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Guest ESSA82

MD-11 oscillation during approach

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Hi!First, I'd like to compliment the whole PMDG team for a wonderful add-on.However, I have a little issue with this lady.When approaching the runway with AP OFF, the pitching moments seems to have a life of its own.I have specially noticed that during 100ft RA the aircraft seems schizophrenic, believing it's an AIRBUS and lowers its nose by itself. This has happened several occasions with our without Active Sky enabled.So is the aircraft actually programmed to behave like this or can it be a controller issue (Saitek Pro Yoke)?Overall I experience the LSAS to behave very irrational and slow to adjust, despite using small movements on the yoke. This has lead to (contrary to what any instructor would tell you) me using the stabilizer trim to correct any G/S deviation, and not the elevator.If you want I can put a youtube with the PFD when this happens.RegardsNick

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Hi!First, I'd like to compliment the whole PMDG team for a wonderful add-on.However, I have a little issue with this lady.When approaching the runway with AP OFF, the pitching moments seems to have a life of its own.I have specially noticed that during 100ft RA the aircraft seems schizophrenic, believing it's an AIRBUS and lowers its nose by itself. This has happened several occasions with our without Active Sky enabled.So is the aircraft actually programmed to behave like this or can it be a controller issue (Saitek Pro Yoke)?Overall I experience the LSAS to behave very irrational and slow to adjust, despite using small movements on the yoke. This has lead to (contrary to what any instructor would tell you) me using the stabilizer trim to correct any G/S deviation, and not the elevator.If you want I can put a youtube with the PFD when this happens.RegardsNick
Actually...The MD-11 is well known to have pitch instability, due to the smaller tail on this plane (designed smaller in order to reduce drag during cruise). Sounds to me like PMDG has simply done a marvelous job with the flight model! :(There have been several documented incidents - and indeed accidents - where the MD-11's pitch instability has been cited as a contributing factor.Check out http://www.airlinesafety.com/faq/faq9.htm. Interesting stuff.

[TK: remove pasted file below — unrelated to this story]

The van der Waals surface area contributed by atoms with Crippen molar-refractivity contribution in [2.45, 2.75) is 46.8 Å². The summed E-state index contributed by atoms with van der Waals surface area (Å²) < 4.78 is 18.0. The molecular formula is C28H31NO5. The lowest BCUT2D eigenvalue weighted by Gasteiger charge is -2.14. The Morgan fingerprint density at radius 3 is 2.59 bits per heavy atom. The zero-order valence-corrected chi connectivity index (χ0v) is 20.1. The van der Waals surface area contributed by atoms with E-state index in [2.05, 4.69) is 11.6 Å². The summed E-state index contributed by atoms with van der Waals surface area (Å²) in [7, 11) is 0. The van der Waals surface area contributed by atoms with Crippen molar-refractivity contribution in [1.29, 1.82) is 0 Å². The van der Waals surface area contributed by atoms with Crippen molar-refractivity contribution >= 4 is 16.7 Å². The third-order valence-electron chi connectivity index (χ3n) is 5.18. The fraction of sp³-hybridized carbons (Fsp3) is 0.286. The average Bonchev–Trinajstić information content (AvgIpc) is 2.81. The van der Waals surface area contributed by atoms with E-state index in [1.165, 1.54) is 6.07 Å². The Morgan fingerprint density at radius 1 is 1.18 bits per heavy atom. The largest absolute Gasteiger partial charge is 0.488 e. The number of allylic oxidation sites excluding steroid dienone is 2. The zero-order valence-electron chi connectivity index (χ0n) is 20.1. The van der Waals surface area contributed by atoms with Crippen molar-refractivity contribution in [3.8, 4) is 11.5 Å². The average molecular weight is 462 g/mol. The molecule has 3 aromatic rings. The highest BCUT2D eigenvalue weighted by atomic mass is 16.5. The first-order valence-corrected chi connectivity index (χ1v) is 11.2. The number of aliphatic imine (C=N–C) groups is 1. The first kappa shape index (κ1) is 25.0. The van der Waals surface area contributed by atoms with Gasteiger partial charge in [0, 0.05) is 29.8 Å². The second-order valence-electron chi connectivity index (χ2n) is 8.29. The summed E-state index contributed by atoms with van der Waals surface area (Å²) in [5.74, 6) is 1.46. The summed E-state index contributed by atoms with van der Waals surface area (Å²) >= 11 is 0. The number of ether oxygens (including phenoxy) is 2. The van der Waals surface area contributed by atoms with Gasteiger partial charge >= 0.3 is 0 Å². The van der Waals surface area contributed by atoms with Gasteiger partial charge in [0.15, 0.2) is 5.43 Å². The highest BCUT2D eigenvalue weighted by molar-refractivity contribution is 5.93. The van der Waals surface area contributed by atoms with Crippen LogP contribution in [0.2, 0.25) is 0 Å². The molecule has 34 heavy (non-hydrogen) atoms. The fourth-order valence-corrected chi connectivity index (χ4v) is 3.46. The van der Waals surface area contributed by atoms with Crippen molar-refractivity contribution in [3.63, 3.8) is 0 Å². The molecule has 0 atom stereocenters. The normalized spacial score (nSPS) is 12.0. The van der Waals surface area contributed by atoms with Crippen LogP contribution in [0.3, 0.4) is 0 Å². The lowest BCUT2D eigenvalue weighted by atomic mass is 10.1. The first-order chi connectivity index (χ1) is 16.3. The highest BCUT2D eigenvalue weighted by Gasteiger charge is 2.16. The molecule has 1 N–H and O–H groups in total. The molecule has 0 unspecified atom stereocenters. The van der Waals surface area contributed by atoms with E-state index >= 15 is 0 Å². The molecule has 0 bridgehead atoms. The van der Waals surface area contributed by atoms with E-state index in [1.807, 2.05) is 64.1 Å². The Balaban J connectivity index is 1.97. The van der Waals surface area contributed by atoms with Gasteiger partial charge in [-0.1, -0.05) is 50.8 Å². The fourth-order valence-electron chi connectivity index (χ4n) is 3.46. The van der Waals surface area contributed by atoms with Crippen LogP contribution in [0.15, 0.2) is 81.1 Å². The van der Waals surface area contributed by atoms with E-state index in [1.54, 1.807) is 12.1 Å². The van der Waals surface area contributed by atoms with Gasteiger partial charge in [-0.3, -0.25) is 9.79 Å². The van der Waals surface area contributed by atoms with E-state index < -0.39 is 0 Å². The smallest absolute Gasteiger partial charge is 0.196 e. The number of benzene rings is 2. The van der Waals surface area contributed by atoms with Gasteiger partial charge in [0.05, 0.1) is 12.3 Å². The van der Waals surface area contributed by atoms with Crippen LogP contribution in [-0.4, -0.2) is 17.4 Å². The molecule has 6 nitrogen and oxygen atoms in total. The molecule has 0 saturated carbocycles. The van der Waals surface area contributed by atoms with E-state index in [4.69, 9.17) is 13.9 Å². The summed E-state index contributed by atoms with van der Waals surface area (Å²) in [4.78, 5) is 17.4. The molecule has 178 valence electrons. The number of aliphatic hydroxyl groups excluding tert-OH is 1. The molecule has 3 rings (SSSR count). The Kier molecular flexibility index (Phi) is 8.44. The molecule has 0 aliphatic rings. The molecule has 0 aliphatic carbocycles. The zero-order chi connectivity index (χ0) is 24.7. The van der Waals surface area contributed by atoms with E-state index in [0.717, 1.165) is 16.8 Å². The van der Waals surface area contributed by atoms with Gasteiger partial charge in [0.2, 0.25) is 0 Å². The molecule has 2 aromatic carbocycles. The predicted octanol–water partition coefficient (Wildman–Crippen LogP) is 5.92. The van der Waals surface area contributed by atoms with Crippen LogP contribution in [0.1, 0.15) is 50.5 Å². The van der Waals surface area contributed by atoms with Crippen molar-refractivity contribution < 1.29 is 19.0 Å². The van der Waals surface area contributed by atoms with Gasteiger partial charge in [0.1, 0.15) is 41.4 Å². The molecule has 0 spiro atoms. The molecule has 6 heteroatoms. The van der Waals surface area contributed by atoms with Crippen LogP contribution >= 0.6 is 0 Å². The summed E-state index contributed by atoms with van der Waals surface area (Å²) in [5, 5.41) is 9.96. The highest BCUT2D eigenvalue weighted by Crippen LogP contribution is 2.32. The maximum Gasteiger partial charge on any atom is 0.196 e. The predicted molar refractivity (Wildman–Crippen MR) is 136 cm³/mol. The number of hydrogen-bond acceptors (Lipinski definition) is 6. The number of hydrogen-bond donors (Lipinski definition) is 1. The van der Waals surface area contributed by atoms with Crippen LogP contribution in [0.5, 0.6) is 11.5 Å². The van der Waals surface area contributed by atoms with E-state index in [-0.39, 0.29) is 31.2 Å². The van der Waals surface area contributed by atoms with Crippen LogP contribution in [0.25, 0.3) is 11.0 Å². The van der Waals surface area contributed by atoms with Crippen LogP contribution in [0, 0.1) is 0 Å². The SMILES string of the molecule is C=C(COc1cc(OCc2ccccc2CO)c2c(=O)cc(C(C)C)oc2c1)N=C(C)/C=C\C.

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Overcontrolling is a common problem with handflying and LSAS. The proper technique is to nudge her into the attitude you want and she will stay there for the most part. I have only handflown a couple of dozen approaches so have not experienced a problem with her.

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Oddly enough, with the right technique, I've found this aircraft to be quite stable during handflown approaches. The above technique seems to work the best, small corrections to the correct pitch attitude, with power controlling descent and airspeed. On the other hand, the real world MD-11 is most definitely known (as the above poster stated), for pitch sensitivity during approaches, specifically in highwind/gusty situations.Perhaps adjust the LSAS sensitivity in the PMDG menu.`LS

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Thanks for your replies people.But the aircraft lowered its nose while I had some yoke pressure to raise the nose, and what I got was the opposite effect.Obviously I'm blaming my control setup since the aircraft becomes MUCH more stable with LSAS disconnected.Oh well, I will test and report back if I have found a solution :)Cheers!Nick

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Maybe you have some joystick noise that's causing a problem with the LSAS. I find that it's an absolute dream to handfly, but if you start to overcontrol, the ride gets very rough very quickly. Make the inputs as small as possible and it'll appear like she's running on rails.Paul